If a lengthy extension is granted, it cannot be for more of the same confusion and the ostrich-like reluctance of British politicians to grasp and prepare to accept the harsh realities of their decision to leave the EU
AMIDST all of the ongoing confusion about Brexit, much recent talk has centred on the possibility of extending the deadline for Britain leaving the European Union beyond March 29th in order to head off the possibility of a ‘no deal’ exit. It is thought likely that the EU would agree to it, but there is no point in doing so unless it has the potential to lead to an orderly withdrawal.
Of course, none of this may happen unless the British side requests an extension of time and all the other 27 EU members agree to it. Before they do so, however, if requested, the EU leaders will also need to ask some questions of their own, among them why exactly Britain needs to extend the timeline for withdrawal and how much more time do they need – weeks, months, a year? – and is it, realistically, likely to bring the sides any nearer to a resolution or just prolong the agony and the confusion?
If they want to get the matter sorted out before the European Parliament elections at the end of May, any extension could only be for a matter of weeks because if the withdrawal goes ahead before the election, the number of seats in the EP is to be reduced from 751 to 705, because of the Britain’s absence, but the Republic of Ireland will get two extra seats, one for Dublin and the other for Ireland South. If they exit on schedule on March 29th, existing MEPs from the UK will have to vacate their seats then.
However, if the extension is for several months or a year, it is probable that the European elections will have to be held across the United Kingdom. Could this opportunity also be used for some sort of a plebiscite on Brexit, be it on the withdrawal deal or even revisiting the leave/remain question again? It would be entirely up to the British Government as to what they want to do in that regard.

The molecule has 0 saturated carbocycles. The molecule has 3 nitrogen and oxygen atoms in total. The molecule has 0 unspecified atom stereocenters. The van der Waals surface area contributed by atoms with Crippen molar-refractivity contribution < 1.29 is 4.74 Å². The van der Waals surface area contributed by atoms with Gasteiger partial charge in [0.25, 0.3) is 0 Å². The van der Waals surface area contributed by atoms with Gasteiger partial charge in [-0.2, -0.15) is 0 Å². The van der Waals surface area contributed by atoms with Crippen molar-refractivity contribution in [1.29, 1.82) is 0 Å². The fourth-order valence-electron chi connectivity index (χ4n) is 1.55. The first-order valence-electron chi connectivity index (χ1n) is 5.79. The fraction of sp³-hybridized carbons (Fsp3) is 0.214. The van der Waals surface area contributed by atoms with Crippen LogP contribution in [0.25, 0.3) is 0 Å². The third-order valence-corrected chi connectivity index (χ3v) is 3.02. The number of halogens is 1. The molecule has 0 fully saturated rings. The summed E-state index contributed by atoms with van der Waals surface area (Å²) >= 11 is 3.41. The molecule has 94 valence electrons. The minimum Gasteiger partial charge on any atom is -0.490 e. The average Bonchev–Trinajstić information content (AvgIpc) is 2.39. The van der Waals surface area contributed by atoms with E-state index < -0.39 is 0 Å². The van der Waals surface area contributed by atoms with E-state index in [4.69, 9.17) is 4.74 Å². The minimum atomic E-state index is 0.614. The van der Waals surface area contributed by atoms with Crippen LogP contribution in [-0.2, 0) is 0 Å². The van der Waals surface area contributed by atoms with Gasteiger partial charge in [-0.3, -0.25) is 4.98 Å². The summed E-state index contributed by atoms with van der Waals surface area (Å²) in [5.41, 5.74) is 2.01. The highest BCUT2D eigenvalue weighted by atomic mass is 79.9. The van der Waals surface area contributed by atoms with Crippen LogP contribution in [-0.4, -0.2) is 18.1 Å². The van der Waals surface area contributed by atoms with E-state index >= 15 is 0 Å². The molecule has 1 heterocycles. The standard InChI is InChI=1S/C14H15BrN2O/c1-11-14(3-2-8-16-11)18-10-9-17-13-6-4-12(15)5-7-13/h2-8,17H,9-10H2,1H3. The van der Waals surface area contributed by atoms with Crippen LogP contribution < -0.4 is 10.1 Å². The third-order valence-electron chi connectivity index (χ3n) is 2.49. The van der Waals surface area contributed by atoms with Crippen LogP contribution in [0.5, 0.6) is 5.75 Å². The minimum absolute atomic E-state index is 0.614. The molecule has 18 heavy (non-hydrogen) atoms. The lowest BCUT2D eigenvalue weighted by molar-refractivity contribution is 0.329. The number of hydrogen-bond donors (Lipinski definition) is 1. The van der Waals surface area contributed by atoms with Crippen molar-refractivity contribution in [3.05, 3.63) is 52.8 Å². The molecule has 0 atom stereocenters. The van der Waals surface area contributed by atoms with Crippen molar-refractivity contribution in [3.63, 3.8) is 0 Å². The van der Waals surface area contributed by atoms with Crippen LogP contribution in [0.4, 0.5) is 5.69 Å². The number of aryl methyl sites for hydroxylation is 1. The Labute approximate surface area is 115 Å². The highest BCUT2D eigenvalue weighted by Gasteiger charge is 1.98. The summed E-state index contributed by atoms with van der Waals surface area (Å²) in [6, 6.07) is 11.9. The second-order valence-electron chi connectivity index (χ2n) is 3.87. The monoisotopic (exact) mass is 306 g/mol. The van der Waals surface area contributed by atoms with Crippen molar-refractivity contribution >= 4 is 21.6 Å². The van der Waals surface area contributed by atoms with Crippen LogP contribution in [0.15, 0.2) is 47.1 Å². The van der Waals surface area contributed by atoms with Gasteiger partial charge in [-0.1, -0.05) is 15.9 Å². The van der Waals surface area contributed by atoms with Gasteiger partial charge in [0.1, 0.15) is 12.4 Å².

The revamping of the European Parliament had been planned in the context of Britain having left the EU by the end of May, so the rationale for and wisdom of having EP elections in the UK while the Brexit process is still ongoing will have to be teased out. The length of any extension of time that may be granted would have a bearing on this and, if by some quirk of fate, Britain decided not to leave the EU, they would be entitled to keep their MEPs.
If a lengthy extension is granted, it cannot be for more of the same confusion and the ostrich-like reluctance of British politicians to grasp and prepare to accept the harsh realities of their decision to leave the EU. They need to appreciate why the Irish backstop was agreed by their Prime Minister, even though she is dishonourably trying to backtrack on it at the moment, and realise that the EU stands four-square behind Ireland on this issue which is designed to prevent Ireland – North and South – becoming collateral damage of Brexit.
The Good Friday Agreement needs to be protected even more so now that there have been some unwelcome stirrings of dissident paramilitary violence in Northern Ireland in recent weeks. A political vacuum is always dangerous and can quite easily be taken advantage of by the men of violence, and the vast majority of the people of the island of Ireland do not want a return to the senseless carnage that achieved nothing over the final 30 years of the 20th century and which people hoped had been left behind forever.
A ‘hard’ Brexit or a ‘no deal’ one have the potential to take us back to the old days of a ‘hard’ border between the Republic and Northern Ireland and people in the border areas are aghast at the prospect as it would hinder them going about their daily lives. The only people who might benefit from such a scenario – as they did in the past – are smugglers and it would be a sad day for us to see criminals thriving while law-abiding citizens would have their lives unnecessarily complicated by it.
During any extension of time for Brexit, it behoves reasonable, middle-ground MPs across the floor at Westminster to get together and face the realities of a withdrawal deal that must be equitable to both the EU and UK and to ignore the well-heeled extremists in the Conservative Party who would relish a ‘no deal’ Brexit just for the heck of it, all the while demonstrating their crass ignorance of its implications for ordinary people.
And, if they cannot agree, let there be another general election over there that would, hopefully, solve the impasse in British politics and give the UK the mandate that current Prime Minister Theresa May is currently lacking and, hopefully, would not have the likes of the Democratic Unionist Party being the tail which wags the dog.